An extension of a deadline to meet maintenance standards at Platte Ridge Park would come with a price for the City of Platte City and its parks and recreation department.
On Thursday the Platte County Commission offered to extend the deadline for the city to remedy all maintenance defaults at the county-owned, city-operated park by June 20. But the offer comes with several stipulations spelled out in an “addendum to operations and management agreement” between the county, the city and the Platte City Park Board.
“It’s a three-way agreement,” said Betty Knight, presiding county commissioner.
“We do not intend to negotiate,” Knight said, emphasizing the offer to the city was a take it or leave it deal.
But at Tuesday night’s meeting of the Platte City Board of Aldermen, the city’s reaction to the addendum was somewhat cool. Mayor Dave Brooks said the city attorney has some concerns about several issues of the addendum to the original contract. Brooks said he has asked the county for a chance to meet to discuss the situation, and the county has indicated to him they would be willing to meet.
Brooks indicated that he would be joined by city administrator Keith Moody and city attorney Keith Hicklin in meeting with county officials.
“I’m not quite sure what he is talking about,” said Dana Babcock, director of administration for the county, told The Landmark Wednesday morning. She said she is not aware of the mayor requesting any meeting with the county commission and her staff has not heard from the mayor.
Brian Nowotny, Platte County park director, said earlier this week Brooks had called him, asking if the mayor could drop by to visit with him. Nowotny responded affirmatively.
“He never did,” Nowotny said.
Nowotny added that late Tuesday afternoon he was left a voice mail by Moody, asking if “we could get together and talk about this.”
Nowotny was getting ready to return the phone call to Moody as The Landmark went to press on Wednesday.
It is believed one of Platte City’s points of hesitation is that city officials believe the agreement should be just between the county and the city park board, with the city’s board of aldermen being left out of signing the agreement.
Nowotny indicated if that’s the case, “I’m not sure we have anything to talk about,” saying the county’s view is that the city should be willing to sign to also be held accountable in the agreement with the county and the city park board.
Brooks said the city is paying for some grading work currently being done at the park.
“It probably should have been done to start with (by the county prior to the city taking over maintenance and operation of the park),” Brooks said.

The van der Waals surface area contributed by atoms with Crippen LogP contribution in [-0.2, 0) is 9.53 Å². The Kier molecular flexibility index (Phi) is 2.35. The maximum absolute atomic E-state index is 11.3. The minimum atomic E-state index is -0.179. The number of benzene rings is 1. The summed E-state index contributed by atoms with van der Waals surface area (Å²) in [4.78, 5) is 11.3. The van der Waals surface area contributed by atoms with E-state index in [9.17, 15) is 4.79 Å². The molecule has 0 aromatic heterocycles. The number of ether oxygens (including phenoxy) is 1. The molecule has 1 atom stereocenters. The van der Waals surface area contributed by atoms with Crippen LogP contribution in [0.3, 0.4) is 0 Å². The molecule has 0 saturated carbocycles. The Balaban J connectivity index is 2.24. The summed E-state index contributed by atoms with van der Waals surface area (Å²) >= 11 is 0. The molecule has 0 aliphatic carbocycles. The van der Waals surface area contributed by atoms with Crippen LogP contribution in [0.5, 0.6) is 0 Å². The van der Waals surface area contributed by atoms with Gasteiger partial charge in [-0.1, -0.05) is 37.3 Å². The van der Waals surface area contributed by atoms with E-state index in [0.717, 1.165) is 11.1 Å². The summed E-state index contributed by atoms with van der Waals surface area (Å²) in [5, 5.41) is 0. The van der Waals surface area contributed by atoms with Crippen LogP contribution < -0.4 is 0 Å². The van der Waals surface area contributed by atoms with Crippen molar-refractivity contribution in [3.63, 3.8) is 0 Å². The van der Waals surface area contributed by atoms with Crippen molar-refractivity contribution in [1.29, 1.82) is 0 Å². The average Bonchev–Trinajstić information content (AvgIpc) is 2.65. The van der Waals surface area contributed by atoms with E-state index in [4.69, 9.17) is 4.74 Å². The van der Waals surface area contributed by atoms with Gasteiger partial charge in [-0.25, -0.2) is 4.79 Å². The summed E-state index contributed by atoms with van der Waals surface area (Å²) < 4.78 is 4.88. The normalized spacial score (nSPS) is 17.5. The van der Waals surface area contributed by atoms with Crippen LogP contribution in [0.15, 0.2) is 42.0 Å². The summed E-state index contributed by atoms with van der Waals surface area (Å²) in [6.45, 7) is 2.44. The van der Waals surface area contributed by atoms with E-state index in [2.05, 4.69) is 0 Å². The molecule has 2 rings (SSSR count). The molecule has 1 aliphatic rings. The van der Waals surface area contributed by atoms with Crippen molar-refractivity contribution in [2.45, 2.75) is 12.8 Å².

Platte City’s Park Board will also need to sign if the addendum is accepted. The park board is scheduled to meet Monday night. Brooks and Moody indicated they would like to meet with the county before that park board meeting is held.
Park maintenance has been an issue for more than a year. In late December, the county sent a letter to the city explaining it considered the city in default of the agreement because of lack of maintenance. A 90 day deadline for corrections was given. That deadline was reached last week.
Brian Nowotny indicated some positive signs had been seen, but that much remains to be done by the city to get them into compliance with the original agreement.
Thursday, the county indicated it is giving the city and the park board two weeks to make a decision on whether they will accept the county’s offer.
Important additions to the agreement dealing with the 214 ace park located north of Platte City on Hwy. 371 include the county now demanding to approve several aspects that weren’t in the original agreement.
The city would now be required to seek county approval on maintenance and capital improvement plans. The city must also get the okay from the county on the park maintenance budget and capital improvement budget.
The county now demands that the city shall bid and contract all capital improvement projects at the park. The city will be required to observe and enforce Missouri prevailing wage laws in regard to all construction projects conducted at the park.
Platte County would also demand an annual safety audit with a risk management expert be done at the park with the city park board and county officials present for the audit. Also, the city must have county-approved programming plans with an emphasis on volunteer support and partnerships to run the sports programs held at the park.